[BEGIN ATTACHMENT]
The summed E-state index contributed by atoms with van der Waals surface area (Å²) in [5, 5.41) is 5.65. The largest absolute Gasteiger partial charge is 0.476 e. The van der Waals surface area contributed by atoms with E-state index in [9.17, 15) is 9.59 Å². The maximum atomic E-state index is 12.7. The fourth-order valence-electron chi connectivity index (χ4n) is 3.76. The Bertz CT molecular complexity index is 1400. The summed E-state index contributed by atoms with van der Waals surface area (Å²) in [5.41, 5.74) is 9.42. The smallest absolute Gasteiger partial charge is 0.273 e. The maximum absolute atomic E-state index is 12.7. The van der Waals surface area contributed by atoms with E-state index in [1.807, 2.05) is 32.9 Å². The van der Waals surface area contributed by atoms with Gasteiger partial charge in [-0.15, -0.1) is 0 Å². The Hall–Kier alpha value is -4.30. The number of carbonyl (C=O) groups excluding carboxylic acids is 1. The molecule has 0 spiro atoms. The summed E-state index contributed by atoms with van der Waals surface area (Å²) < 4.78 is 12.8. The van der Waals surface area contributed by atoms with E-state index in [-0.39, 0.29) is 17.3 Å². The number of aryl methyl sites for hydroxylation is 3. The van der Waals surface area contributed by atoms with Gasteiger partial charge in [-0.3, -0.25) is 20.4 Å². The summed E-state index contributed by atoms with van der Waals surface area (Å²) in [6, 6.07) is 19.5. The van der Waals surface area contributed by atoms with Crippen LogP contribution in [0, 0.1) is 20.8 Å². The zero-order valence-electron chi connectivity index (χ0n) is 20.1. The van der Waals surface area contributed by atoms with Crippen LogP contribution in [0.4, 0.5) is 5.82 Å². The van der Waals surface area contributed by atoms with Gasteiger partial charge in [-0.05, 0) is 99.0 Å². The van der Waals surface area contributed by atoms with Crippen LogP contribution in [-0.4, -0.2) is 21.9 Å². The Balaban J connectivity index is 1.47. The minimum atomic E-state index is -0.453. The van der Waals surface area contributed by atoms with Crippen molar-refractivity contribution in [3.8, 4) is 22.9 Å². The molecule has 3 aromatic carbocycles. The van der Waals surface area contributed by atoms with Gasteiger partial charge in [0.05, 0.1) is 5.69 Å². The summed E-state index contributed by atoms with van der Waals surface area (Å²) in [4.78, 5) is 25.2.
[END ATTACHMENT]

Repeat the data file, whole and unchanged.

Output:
The summed E-state index contributed by atoms with van der Waals surface area (Å²) in [5, 5.41) is 5.65. The largest absolute Gasteiger partial charge is 0.476 e. The van der Waals surface area contributed by atoms with E-state index in [9.17, 15) is 9.59 Å². The maximum atomic E-state index is 12.7. The fourth-order valence-electron chi connectivity index (χ4n) is 3.76. The Bertz CT molecular complexity index is 1400. The summed E-state index contributed by atoms with van der Waals surface area (Å²) in [5.41, 5.74) is 9.42. The smallest absolute Gasteiger partial charge is 0.273 e. The maximum absolute atomic E-state index is 12.7. The van der Waals surface area contributed by atoms with E-state index in [1.807, 2.05) is 32.9 Å². The van der Waals surface area contributed by atoms with Gasteiger partial charge in [-0.15, -0.1) is 0 Å². The Hall–Kier alpha value is -4.30. The number of carbonyl (C=O) groups excluding carboxylic acids is 1. The molecule has 0 spiro atoms. The summed E-state index contributed by atoms with van der Waals surface area (Å²) < 4.78 is 12.8. The van der Waals surface area contributed by atoms with E-state index in [-0.39, 0.29) is 17.3 Å². The number of aryl methyl sites for hydroxylation is 3. The van der Waals surface area contributed by atoms with Gasteiger partial charge in [-0.3, -0.25) is 20.4 Å². The summed E-state index contributed by atoms with van der Waals surface area (Å²) in [6, 6.07) is 19.5. The van der Waals surface area contributed by atoms with Crippen LogP contribution in [0, 0.1) is 20.8 Å². The zero-order valence-electron chi connectivity index (χ0n) is 20.1. The van der Waals surface area contributed by atoms with Crippen LogP contribution in [0.4, 0.5) is 5.82 Å². The van der Waals surface area contributed by atoms with Gasteiger partial charge in [-0.05, 0) is 99.0 Å². The van der Waals surface area contributed by atoms with Crippen LogP contribution in [-0.4, -0.2) is 21.9 Å². The Balaban J connectivity index is 1.47. The minimum atomic E-state index is -0.453. The van der Waals surface area contributed by atoms with Crippen molar-refractivity contribution in [3.8, 4) is 22.9 Å². The molecule has 3 aromatic carbocycles. The van der Waals surface area contributed by atoms with Gasteiger partial charge in [0.05, 0.1) is 5.69 Å². The summed E-state index contributed by atoms with van der Waals surface area (Å²) in [4.78, 5) is 25.2.